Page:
Kinship was also a determining factor in politics and marriage selection. Clans would choose who might marry.It could be considered as incestuous if a person were to marry within a clan. A bear clan woman could not marry a man of the same clan, even though they might be from lineages within that clan, with no known blood tie (Stockard, 2002). This is an interesting aspect, as within in most cultures, incest usually takes place with in family blood lines. Political decisions were met with a council that consisted of surrounding chiefs of different clans who would set up meetings to ascertain the best decisions for all of the Iroquois. Tribal council were utilized much like they are today among Native American communities. Although the kinship terminology reflected a bilateral system, descent inheritance, and succession passed in the female line and the matrilineal extended family was the basic unit of Iroquoian social organization (Gernet, 2014). As women held influence over the decisions made by chiefs, birthright traced to a matrilineal descent was an important factor in policies implemented by councils.
As it seems that there was an equal distribution of decision making within the lifestyle of the Iroquois, the women were the ones with the responsibility of making the decisions that eventually led to the way their culture was shaped. Their responsibility to ensure that marriages were arranged properly could take their clan a long way. Marriage was arranged by the mother of bride groom, women belonging to different clans and perhaps to different tribes within the confederacy, too; they may have met at council gatherings or on important ritual occasions attended by many clans of many tribes, such as the Green Corn or Harvest Festivals (Stockard, 2002).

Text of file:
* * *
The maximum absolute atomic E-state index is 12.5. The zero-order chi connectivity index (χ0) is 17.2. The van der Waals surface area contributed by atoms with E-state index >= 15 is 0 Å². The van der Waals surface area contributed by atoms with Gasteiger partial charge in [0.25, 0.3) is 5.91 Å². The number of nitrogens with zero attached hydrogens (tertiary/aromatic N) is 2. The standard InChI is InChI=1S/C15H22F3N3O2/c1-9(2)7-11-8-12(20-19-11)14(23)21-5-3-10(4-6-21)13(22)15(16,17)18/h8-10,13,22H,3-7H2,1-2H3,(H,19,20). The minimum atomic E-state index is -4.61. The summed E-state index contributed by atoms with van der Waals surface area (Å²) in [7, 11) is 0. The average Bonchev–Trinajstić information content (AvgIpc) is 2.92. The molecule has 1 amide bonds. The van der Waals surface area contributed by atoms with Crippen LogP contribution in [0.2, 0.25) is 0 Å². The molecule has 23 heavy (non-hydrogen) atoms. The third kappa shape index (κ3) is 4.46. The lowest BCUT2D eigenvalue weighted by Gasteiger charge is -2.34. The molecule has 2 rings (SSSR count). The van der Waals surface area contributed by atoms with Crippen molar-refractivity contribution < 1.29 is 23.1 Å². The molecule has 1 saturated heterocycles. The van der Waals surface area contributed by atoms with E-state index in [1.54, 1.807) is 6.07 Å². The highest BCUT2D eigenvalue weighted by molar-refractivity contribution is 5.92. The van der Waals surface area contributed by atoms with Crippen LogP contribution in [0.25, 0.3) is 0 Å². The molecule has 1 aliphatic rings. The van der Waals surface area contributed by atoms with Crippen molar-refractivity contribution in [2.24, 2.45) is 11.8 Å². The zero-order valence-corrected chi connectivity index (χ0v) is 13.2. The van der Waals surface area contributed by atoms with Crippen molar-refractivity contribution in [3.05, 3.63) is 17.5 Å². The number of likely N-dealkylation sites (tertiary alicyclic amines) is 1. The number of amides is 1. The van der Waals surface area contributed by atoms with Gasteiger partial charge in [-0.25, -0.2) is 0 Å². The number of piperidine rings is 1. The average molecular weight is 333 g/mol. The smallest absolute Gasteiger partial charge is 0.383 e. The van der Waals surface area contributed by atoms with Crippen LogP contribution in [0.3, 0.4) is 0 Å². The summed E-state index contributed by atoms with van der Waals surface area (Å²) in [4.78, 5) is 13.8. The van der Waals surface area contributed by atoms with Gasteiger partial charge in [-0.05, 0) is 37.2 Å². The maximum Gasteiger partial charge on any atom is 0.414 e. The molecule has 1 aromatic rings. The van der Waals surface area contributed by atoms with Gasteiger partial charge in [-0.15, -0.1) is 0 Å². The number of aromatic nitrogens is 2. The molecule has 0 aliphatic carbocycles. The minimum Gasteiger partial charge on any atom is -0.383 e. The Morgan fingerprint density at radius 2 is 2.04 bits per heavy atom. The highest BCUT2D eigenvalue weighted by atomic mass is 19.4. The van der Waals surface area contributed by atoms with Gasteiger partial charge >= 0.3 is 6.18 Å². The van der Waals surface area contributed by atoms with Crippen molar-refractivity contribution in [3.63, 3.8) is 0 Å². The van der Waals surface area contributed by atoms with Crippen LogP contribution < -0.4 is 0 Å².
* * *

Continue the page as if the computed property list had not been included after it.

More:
In comparing kinship and marriage with the Iroquois and with that of modern western marriages and kinship, it is clear that these systems are completely different, However it is possible to suggest that some of the practices such as spouse selection and the division of labor by gender have influenced modern western practice and vice versa, as the Iroquois began to accept defeat and blend in with European culture. As roles and task within the community were distributed, it can be compared to how European women were subjected to living within their sphere and men would work and hunt for food. It remains a complete opposite when comparing decision making to the Iroquois as men in early colonies made most choices and women’s authority was suppressed. Could it then be concluded that perhaps a division of labor is an innate characteristic that could be part of how societies and cultures are driven to exercise naturally?

Or could it be that this is the most likely scenario that just worked perfectly for Iroquoian culture and all cultures have a division of labor but choose on its limitations as to who has authority over one another?

All in all the structure of marriage , kinship and culture of the Iroquois can be viewed as strange when comparing it to modern western practices .Their ability to exercise peace and distribute task and control politically, gave a sense of power that distinguished them from any other culture. After all, their marriage and matrilineal kinship practices allowed them to have organizations that made up tribal council, which in turn became the basis for how they operated. The power of the women of the Iroquois ultimately gave them a distinct way of life which showed little signs of emotional investment, making them depend on matrilineal kinship as a way of life.




Gernet Von Alexander (2014). Kinship Family and Social Organization. Encyclopedia of Canada’s people/Aboriginals. Multicultural Canada. Retrieved from

Stockard, J.E. (2002). Marriage in Culture. Wadsworth, Cengage Learning
Sultzman, Lee (2012).Iroquois History. Retrieved from